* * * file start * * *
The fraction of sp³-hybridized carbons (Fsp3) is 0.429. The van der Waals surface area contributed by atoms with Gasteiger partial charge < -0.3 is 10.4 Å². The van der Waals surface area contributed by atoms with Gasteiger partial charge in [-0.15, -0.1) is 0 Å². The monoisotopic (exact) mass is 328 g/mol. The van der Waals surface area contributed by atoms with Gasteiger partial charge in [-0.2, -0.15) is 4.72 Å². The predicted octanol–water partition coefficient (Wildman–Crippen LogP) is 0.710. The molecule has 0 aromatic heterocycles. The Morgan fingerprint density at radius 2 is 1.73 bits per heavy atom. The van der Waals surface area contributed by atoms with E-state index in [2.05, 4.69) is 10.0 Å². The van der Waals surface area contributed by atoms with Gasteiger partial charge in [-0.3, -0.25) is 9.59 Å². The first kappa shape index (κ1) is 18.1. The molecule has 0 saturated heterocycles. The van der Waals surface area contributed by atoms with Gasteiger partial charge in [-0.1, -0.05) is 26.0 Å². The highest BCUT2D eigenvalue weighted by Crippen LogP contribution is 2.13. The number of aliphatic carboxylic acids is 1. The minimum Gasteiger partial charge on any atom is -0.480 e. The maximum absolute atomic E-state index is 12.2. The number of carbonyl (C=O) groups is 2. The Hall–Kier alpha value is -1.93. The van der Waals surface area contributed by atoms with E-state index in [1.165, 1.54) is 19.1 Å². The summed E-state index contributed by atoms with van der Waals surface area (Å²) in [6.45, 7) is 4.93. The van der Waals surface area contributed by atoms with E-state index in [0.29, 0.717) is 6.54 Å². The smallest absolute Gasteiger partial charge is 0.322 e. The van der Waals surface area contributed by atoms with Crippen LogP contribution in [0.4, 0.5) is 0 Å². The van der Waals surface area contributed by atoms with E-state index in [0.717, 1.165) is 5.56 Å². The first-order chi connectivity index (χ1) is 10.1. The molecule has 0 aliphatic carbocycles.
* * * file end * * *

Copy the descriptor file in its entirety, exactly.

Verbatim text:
The fraction of sp³-hybridized carbons (Fsp3) is 0.429. The van der Waals surface area contributed by atoms with Gasteiger partial charge < -0.3 is 10.4 Å². The van der Waals surface area contributed by atoms with Gasteiger partial charge in [-0.15, -0.1) is 0 Å². The monoisotopic (exact) mass is 328 g/mol. The van der Waals surface area contributed by atoms with Gasteiger partial charge in [-0.2, -0.15) is 4.72 Å². The predicted octanol–water partition coefficient (Wildman–Crippen LogP) is 0.710. The molecule has 0 aromatic heterocycles. The Morgan fingerprint density at radius 2 is 1.73 bits per heavy atom. The van der Waals surface area contributed by atoms with E-state index in [2.05, 4.69) is 10.0 Å². The van der Waals surface area contributed by atoms with Gasteiger partial charge in [-0.3, -0.25) is 9.59 Å². The first kappa shape index (κ1) is 18.1. The molecule has 0 saturated heterocycles. The van der Waals surface area contributed by atoms with Gasteiger partial charge in [-0.1, -0.05) is 26.0 Å². The highest BCUT2D eigenvalue weighted by Crippen LogP contribution is 2.13. The number of aliphatic carboxylic acids is 1. The minimum Gasteiger partial charge on any atom is -0.480 e. The maximum absolute atomic E-state index is 12.2. The number of carbonyl (C=O) groups is 2. The Hall–Kier alpha value is -1.93. The van der Waals surface area contributed by atoms with E-state index in [1.165, 1.54) is 19.1 Å². The summed E-state index contributed by atoms with van der Waals surface area (Å²) in [6.45, 7) is 4.93. The van der Waals surface area contributed by atoms with E-state index in [0.29, 0.717) is 6.54 Å². The smallest absolute Gasteiger partial charge is 0.322 e. The van der Waals surface area contributed by atoms with Crippen LogP contribution in [0.4, 0.5) is 0 Å². The van der Waals surface area contributed by atoms with E-state index in [0.717, 1.165) is 5.56 Å². The first-order chi connectivity index (χ1) is 10.1. The molecule has 0 aliphatic carbocycles.